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Figure 7: Normal in vivo expansion of LCMV-GP–specific, CD2-deficient, TCR-transgenic T cells upon infection with live virus. CD45.1+ TCR-transgenic control spleen cells were mixed 1:1 with CD45.1+ CD2-deficient spleen cells and adoptively transferred into C57BL/6 recipient mice. (A) Left panel: 1:1 distribution of CD2+ and CD2− TCR+ T cells was confirmed before transfer. Center and right panels: splenocytes from mice that received 106 cells of the mixture shown in the left panel 6 d earlier in the absence of an infection were stained for Vα2, CD8, and CD45.1 expression; <2% of CD8+Vα2+ T cells were derived from the adoptively transferred T cells. (B and C) Recipient mice were infected with LCMV (200 PFU; B) or recombinant vaccinia virus expressing LCMV-GP (2 × 106 PFU; C). CD45.1 expression was assessed for CD8+Vα2+ T cells, revealing expansion of CD2+ control T cells (upper right panels). CD2 expression was assessed similarly for CD8+Vα2+ T cells, revealing expansion of CD2-deficient T cells (lower right panels). Similar results were obtained 8 d after infection. One representative experiment of three is shown.
Mentions: To assess the role of CD2 in viral infections, an adoptive transfer system was employed 239. Spleen cells (106) from TCR-transgenic CD2-deficient and control mice were mixed at a 1:1 ratio and adoptively transferred into nonirradiated C57BL/6 mice and immunized with LCMV (200 PFU) or a recombinant vaccinia virus expressing LCMV-GP (Vacc-GP; 2 × 106 PFU). To enable selective identification of the control versus CD2-deficient TCR-transgenic T cells, TCR-transgenic control mice on a CD45.1 background were used. Expansion of transferred TCR-transgenic control and CD2-deficient T cells was subsequently assessed 6 (Fig. 7) or 8 d (not shown) later. No significant difference between CD2-deficient and control T cells was observed. These results are in agreement with an earlier report, in which CD2-deficient mice were found to mount normal LCMV-specific CD8+ T cell responses 27. Surprisingly, even the absence of both functional CD2 and LFA-1 together also failed to interfere with the response, as CD2-deficient T cells transferred into ICAM-1–deficient mice expanded normally upon infection with LCMV or Vacc-GP (not shown).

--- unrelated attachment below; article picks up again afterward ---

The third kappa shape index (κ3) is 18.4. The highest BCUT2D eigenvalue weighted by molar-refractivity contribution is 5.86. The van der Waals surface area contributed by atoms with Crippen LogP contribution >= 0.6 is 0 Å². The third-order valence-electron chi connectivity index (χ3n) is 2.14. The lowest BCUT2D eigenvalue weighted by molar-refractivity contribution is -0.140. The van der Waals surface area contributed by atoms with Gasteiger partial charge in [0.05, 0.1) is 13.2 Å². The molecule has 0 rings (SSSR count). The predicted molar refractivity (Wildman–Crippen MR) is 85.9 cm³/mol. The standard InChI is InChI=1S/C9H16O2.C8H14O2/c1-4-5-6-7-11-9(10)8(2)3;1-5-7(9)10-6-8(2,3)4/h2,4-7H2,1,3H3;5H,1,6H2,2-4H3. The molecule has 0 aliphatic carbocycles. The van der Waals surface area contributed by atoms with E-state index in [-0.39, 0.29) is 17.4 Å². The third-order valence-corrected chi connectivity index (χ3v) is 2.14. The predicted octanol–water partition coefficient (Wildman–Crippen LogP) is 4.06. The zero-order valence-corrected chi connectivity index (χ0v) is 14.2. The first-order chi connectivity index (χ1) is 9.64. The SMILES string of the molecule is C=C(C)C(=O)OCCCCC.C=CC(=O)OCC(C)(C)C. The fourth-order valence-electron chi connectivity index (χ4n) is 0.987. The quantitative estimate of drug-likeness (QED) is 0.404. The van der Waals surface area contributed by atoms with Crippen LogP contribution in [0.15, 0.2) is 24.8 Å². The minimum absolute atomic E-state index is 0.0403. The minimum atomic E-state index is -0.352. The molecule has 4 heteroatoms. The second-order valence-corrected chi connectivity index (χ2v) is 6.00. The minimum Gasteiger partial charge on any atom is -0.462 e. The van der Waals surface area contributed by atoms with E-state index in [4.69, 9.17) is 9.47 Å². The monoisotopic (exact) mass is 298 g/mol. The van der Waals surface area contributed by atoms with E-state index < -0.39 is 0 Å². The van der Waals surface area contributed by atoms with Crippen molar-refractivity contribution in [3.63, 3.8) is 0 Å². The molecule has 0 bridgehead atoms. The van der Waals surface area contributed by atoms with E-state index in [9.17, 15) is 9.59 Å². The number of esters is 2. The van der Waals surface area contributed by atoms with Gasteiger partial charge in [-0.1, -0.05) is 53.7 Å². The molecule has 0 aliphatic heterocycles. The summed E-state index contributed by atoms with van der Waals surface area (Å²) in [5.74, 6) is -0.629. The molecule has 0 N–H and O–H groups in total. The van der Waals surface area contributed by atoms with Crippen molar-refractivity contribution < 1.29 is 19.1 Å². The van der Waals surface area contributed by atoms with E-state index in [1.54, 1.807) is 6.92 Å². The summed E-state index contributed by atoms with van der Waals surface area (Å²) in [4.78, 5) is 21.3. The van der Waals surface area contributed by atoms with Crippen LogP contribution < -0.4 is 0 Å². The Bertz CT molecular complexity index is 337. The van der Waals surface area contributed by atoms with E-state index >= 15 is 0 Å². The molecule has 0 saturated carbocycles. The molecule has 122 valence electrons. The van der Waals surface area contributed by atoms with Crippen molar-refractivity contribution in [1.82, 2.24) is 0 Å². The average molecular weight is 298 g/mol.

Bottom Line: This indicates that CD2 and LFA-1 facilitate T cell activation additively.In vivo, LCMV-specific, CD2-deficient T cells proliferated normally upon infection with live virus but responded in a reduced fashion upon cross-priming.Thus, CD2 sets quantitative thresholds and fine-tunes T cell activation both in vitro and in vivo.

View Article: PubMed Central - PubMed

Affiliation: Basel Institute for Immunology, CH 4005 Basel, Switzerland. bachmann@bii.ch

ABSTRACT
It has been proposed that CD2, which is highly expressed on T cells, serves to enhance T cell-antigen presenting cell (APC) adhesion and costimulate T cell activation. Here we analyzed the role of CD2 using CD2-deficient mice crossed with transgenic mice expressing a T cell receptor specific for lymphocytic choriomeningitis virus (LCMV)-derived peptide p33. We found that absence of CD2 on T cells shifted the p33-specific dose-response curve in vitro by a factor of 3-10. In comparison, stimulation of T cells in the absence of lymphocyte function-associated antigen (LFA)-1-intercellular adhesion molecule (ICAM)-1 interaction shifted the dose-response curve by a factor of 10, whereas absence of both CD2-CD48 and LFA-1-ICAM-1 interactions shifted the response by a factor of approximately 100. This indicates that CD2 and LFA-1 facilitate T cell activation additively. T cell activation at low antigen density was blocked at its very first steps, as T cell APC conjugate formation, TCR triggering, and Ca(2+) fluxes were affected by the absence of CD2. In vivo, LCMV-specific, CD2-deficient T cells proliferated normally upon infection with live virus but responded in a reduced fashion upon cross-priming. Thus, CD2 sets quantitative thresholds and fine-tunes T cell activation both in vitro and in vivo.

Show MeSH
Related in: MedlinePlus